The 10000 Hour Rule

February 26, 2018

Introduction

When I started highschool, I had never written any code or done any programming. But I took an introductory programming class and nearly failed. At the end of the school year, the teacher gave us our final scorecards along with a sticker if she recommended that we take the next advanced programming class. I did not get a sticker. But I took that next advanced programming class anyway. And slowly, with sufficient practice, I got better.

When I started college, I had never done any computational research. But I joined a computational lab. Through listening in on lab meetings, tinkering with research projects of my own, and attending scientific conferences, I learned what it means to do and how to do computational research. And slowly, with sufficient practice, I got better.

When I started by PhD, I had never worked on a server. I struggled just to open, edit, save, and close files. But I lived for a week without a mouse and struggled immensely to navigate the server by command line. And slowly, with sufficient practice, I got better.

No one is born skilled. And mastry of any skill takes practice. One theory, the 10000 Hour Rule, claims that it takes approximately 10000 hours of deliberate practice to master a skill. So let’s take this 10000 Hour Rule as our premise and quantitatively assess its implications when it comes to being given a head start in life or, alternatively, being forced to play catch up. As a concrete example, I will tell the story of two fictional students, Jeffrey and Kamilla, while keeping track of the hours of deliberate practice each of them puts into mastering the skill of computer programming.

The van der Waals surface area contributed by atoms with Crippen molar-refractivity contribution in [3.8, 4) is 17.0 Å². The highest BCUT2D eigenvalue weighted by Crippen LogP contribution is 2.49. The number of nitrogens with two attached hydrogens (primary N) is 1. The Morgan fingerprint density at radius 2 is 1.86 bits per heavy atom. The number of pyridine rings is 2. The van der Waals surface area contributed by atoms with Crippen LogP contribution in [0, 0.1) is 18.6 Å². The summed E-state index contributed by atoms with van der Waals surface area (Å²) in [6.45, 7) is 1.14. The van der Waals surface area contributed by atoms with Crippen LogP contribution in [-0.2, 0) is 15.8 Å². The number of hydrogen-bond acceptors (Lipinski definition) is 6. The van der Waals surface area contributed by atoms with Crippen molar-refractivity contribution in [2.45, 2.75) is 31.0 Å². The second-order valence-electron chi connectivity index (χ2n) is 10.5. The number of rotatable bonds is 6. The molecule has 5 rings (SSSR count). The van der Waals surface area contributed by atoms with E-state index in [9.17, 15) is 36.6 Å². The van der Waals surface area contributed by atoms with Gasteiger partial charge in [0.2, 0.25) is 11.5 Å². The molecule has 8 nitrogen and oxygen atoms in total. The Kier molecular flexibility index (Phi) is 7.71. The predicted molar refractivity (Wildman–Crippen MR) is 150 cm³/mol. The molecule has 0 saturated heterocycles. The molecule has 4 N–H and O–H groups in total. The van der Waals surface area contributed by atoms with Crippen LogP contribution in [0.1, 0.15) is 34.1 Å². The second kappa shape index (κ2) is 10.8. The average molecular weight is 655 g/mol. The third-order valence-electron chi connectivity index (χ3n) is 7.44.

Part I - Jeffrey’s story

Jeffrey is born to an upper-middle class family. Jeffrey’s family has a desktop at home so when Jeffrey was about 6 years old, he started playing games on the computer and, as a consequence, learning to type. When Jeffrey was 10 years old, his parents enrolled him in every summer in month-long classes where he learned introductory programming. Jeffrey went to a private high school where he took programming as his language elective, an option not offered at public schools. Thanks to his family’s connections, Jeffrey was even able to get a summer internship at a tech start-up in this senior year of high-school. Now, Jeffrey is 18 and about to go to college to pursue a degree in computer science.

All in all, let’s say that Jeffrey’s access to the computer gave him 2 hours per weekend of deliberate practice into keyboarding and basic computer knowledge from age 6 to 9 ((9-6 years) * 2 hours per weekend * 4 weekends per month * 12 months per year = 288 hours). His summer classes were 5 hours of deliberate practice every day for a month, every summer from age 10 to 13 ((13-10 years) * 5 hours per day * 30 days per year = 450 hours). His high school programming class gave him another 2 hours (1 hour of classwork and 1 hour of homework) of deliberate practice every week day from age 14 to 17 ((17-14 years) * 2 hours per day * 5 days per week * 4 weeks per month * 10 months per year = 1200 hours). And his summer internship gave him 5 hours per day for 2 months of deliberate practice (5 hours per day * 30 days per month * 2 months = 300 hours). In total, prior to starting his undergraduate degree in computer science, Jeffrey has already amounted approximately 2500 hours of deliberate practice, or 25% of his 10000 hour goal.